A typical appliance repair emergency might be a leak or smoke or even a fire coming from the home appliance.
If an appliance emergency arises in your house, unplug the appliance right away and then call United Appliance Repair for local appliance repair in Union City. If there’s an electrical fire involving one of the appliances in your home, we advise calling the local fire department before attempting to extinguish the fire by yourself.
An electrical fire is scary and very dangerous, but there are a few ways to be prepared in the event of an emergency. If an appliance goes up in flames, it is important not to panic and remain calm. Follow our simple guidelines below to help keep your house safe from electrical appliance fires.
You are able to stop electrical fires from ever starting by following some basic guidelines for appliance safety. Do not plug too many electrical devices into one electrical outlet—the wiring can become overloaded and spark a fire, especially if there’s clutter like clothes or paper nearby the electrical outlet.
Sometimes we forget about the apparent dangers of large household appliances because they are plugged in all the time, but they still present as much of a fire hazard as smaller electrical devices like toasters and space heaters. Large appliances like a washing machine or dishwasher should not be left to run overnight or while you are away from home, and try not to keep a freezer or refrigerator in line of direct sunlight, in order to prevent possibly overworking their cooling systems.
Inspect all of the outlets on a regular basis for excessive heat, burn marks, and buzzing or crackling sounds that might point to electrical arcing. Make sure you store at least one working smoke detector on each floor of your house, and test the smoke detectors often to keep them in good working condition.
If there is an appliance repair emergency involving an electrical fire, it could be tempting to douse the fire with water, but water should never be used to douse an electrical fire.
Water will conduct electricity, and throwing water on or near a power source could cause a harmful electrical shock. It might even make the fire stronger. Water can conduct electricity to additional areas of the room, running the risk of igniting more flammable objects nearby.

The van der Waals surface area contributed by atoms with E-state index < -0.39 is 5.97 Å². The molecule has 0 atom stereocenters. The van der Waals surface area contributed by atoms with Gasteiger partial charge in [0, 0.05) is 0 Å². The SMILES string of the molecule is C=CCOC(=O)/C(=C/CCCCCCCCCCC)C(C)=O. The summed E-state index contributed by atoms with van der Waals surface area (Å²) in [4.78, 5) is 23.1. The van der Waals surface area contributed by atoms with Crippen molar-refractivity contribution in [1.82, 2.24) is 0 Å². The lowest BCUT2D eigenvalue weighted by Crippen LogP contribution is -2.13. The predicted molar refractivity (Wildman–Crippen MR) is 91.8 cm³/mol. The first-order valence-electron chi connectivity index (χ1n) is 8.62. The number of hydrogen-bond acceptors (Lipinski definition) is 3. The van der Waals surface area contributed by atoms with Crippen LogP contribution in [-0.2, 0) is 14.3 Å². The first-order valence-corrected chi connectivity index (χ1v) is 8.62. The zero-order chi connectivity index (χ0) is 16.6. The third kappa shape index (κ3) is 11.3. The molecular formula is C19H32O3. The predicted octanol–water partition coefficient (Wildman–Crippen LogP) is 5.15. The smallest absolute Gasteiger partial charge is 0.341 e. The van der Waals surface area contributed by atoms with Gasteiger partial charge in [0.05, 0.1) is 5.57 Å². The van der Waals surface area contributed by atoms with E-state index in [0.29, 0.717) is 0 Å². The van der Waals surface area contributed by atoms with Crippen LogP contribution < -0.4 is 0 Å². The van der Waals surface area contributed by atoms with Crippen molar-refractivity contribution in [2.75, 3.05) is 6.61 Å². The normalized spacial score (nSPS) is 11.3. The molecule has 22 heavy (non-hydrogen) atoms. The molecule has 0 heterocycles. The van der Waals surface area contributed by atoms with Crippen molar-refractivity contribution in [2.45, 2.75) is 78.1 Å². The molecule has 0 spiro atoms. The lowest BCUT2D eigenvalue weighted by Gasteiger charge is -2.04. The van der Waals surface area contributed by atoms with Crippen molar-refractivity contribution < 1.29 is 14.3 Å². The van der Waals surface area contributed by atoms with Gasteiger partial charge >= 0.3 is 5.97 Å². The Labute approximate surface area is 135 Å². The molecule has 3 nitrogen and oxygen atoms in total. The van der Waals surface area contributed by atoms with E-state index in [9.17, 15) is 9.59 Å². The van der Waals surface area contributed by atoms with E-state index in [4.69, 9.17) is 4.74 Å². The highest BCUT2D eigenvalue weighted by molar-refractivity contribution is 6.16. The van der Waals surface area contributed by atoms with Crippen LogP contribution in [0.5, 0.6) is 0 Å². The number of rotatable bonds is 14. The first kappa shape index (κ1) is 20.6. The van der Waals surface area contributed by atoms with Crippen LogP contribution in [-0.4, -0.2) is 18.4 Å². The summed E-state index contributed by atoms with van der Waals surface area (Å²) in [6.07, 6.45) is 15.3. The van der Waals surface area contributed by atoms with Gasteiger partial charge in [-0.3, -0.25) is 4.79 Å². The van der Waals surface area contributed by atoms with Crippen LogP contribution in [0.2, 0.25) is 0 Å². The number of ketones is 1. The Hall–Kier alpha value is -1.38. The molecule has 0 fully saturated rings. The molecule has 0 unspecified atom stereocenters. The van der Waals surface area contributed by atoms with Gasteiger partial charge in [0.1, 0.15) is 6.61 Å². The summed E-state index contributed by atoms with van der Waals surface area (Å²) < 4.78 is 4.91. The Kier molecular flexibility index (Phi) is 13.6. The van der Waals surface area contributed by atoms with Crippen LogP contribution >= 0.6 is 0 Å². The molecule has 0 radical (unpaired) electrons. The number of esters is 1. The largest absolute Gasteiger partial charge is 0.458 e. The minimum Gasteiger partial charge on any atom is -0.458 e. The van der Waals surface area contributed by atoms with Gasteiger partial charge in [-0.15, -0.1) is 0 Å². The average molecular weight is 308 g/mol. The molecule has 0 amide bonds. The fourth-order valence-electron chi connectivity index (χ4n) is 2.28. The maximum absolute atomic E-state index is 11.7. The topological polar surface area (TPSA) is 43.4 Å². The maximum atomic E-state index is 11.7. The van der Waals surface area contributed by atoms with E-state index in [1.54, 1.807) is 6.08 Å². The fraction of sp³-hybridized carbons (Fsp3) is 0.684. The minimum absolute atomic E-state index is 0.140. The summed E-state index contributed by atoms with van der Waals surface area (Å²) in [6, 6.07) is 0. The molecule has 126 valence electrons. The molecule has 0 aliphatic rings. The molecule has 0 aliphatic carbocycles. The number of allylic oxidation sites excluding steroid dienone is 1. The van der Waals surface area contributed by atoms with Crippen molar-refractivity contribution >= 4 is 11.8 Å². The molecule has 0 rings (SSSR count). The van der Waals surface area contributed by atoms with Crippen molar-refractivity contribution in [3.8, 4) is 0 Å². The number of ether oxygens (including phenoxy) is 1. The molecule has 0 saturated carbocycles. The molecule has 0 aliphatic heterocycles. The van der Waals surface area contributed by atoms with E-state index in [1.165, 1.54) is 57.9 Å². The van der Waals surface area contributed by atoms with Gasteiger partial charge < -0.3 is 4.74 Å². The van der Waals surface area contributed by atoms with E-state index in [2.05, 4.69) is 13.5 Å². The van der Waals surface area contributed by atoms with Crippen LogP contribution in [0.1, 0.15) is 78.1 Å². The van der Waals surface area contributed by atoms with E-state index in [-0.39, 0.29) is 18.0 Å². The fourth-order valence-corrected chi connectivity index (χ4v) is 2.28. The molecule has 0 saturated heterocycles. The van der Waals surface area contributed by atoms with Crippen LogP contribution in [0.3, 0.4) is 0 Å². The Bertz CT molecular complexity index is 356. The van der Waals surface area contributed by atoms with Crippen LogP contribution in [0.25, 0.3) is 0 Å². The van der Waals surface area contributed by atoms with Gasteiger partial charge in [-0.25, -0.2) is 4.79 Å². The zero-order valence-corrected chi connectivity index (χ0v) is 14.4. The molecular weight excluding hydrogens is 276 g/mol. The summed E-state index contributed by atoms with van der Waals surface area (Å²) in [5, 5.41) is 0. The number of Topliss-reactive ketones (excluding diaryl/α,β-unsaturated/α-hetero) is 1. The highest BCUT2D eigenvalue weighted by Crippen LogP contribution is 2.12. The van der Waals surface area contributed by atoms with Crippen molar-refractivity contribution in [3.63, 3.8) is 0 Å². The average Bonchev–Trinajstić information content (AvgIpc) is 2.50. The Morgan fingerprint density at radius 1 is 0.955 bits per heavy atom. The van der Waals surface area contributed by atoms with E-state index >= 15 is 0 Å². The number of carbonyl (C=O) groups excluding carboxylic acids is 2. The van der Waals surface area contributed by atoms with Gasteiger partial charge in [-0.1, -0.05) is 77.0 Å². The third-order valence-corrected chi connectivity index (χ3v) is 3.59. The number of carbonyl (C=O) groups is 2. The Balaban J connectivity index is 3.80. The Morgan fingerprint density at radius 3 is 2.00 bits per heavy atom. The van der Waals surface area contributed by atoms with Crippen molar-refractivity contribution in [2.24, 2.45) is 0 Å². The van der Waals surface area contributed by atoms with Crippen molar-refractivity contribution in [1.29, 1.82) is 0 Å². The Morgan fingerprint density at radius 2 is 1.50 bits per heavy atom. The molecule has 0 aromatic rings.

The first step you need to do is unplug the electric device from the power source and call your local fire department. Even if you are able to put out the fire on your own, it’s a good idea to have backup if the flames do get out of control.
For minor fires, you could be able to use baking soda to douse the flames. Covering the fuming or burning area with a layer of baking soda will sometimes prohibit oxygen flow to the fire with little chance of electrocution. Baking soda also contains sodium bicarbonate, which is the substance in standard fire extinguishers. You also could be able to extinguish a smaller fire with a heavy blanket as well, but only if the flames are small enough not to catch the blanket on fire too.
For large electrical fires, use a Type C fire extinguisher. You should make sure you have at least one Type C or multi-use extinguisher in your house. Extinguishers need to be checked often to ensure they haven’t expired. If there is a operational fire extinguisher on hand, just pull the pin at the top, point the hose at the source of the flames, and press the handle. If the fire gets too big to fight alone or you think the fire might block an exit, leave the house as fast as possible, close the door behind you, and then wait for help from the fire department.
For the small appliance fires, call United Appliance Repair once the fire is extinguished and we can diagnose the reason for the fire and repair the electrical appliance and restore it to its original condition.
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